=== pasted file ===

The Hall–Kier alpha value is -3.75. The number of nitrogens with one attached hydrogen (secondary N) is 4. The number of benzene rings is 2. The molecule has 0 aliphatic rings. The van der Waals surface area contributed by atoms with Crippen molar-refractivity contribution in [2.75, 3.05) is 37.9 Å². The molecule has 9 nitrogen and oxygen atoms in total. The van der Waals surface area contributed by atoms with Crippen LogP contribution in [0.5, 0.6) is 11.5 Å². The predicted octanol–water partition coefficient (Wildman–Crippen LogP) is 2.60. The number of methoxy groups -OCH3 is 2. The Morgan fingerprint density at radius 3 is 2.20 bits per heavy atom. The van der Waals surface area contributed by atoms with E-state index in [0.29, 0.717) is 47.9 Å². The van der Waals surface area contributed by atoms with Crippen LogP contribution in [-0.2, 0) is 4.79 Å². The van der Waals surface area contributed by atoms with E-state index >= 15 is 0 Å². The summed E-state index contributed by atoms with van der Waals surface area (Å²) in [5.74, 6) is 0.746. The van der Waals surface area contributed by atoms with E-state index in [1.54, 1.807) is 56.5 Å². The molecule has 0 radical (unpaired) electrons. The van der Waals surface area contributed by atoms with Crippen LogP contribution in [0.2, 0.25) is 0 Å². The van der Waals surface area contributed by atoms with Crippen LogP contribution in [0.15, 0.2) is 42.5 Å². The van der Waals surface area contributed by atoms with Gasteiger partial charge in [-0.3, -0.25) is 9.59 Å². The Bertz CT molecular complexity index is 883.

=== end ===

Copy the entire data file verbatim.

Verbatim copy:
The Hall–Kier alpha value is -3.75. The number of nitrogens with one attached hydrogen (secondary N) is 4. The number of benzene rings is 2. The molecule has 0 aliphatic rings. The van der Waals surface area contributed by atoms with Crippen molar-refractivity contribution in [2.75, 3.05) is 37.9 Å². The molecule has 9 nitrogen and oxygen atoms in total. The van der Waals surface area contributed by atoms with Crippen LogP contribution in [0.5, 0.6) is 11.5 Å². The predicted octanol–water partition coefficient (Wildman–Crippen LogP) is 2.60. The number of methoxy groups -OCH3 is 2. The Morgan fingerprint density at radius 3 is 2.20 bits per heavy atom. The van der Waals surface area contributed by atoms with E-state index in [0.29, 0.717) is 47.9 Å². The van der Waals surface area contributed by atoms with Crippen LogP contribution in [-0.2, 0) is 4.79 Å². The van der Waals surface area contributed by atoms with E-state index >= 15 is 0 Å². The summed E-state index contributed by atoms with van der Waals surface area (Å²) in [5.74, 6) is 0.746. The van der Waals surface area contributed by atoms with E-state index in [1.54, 1.807) is 56.5 Å². The molecule has 0 radical (unpaired) electrons. The van der Waals surface area contributed by atoms with Crippen LogP contribution in [0.2, 0.25) is 0 Å². The van der Waals surface area contributed by atoms with Crippen LogP contribution in [0.15, 0.2) is 42.5 Å². The van der Waals surface area contributed by atoms with Gasteiger partial charge in [-0.3, -0.25) is 9.59 Å². The Bertz CT molecular complexity index is 883.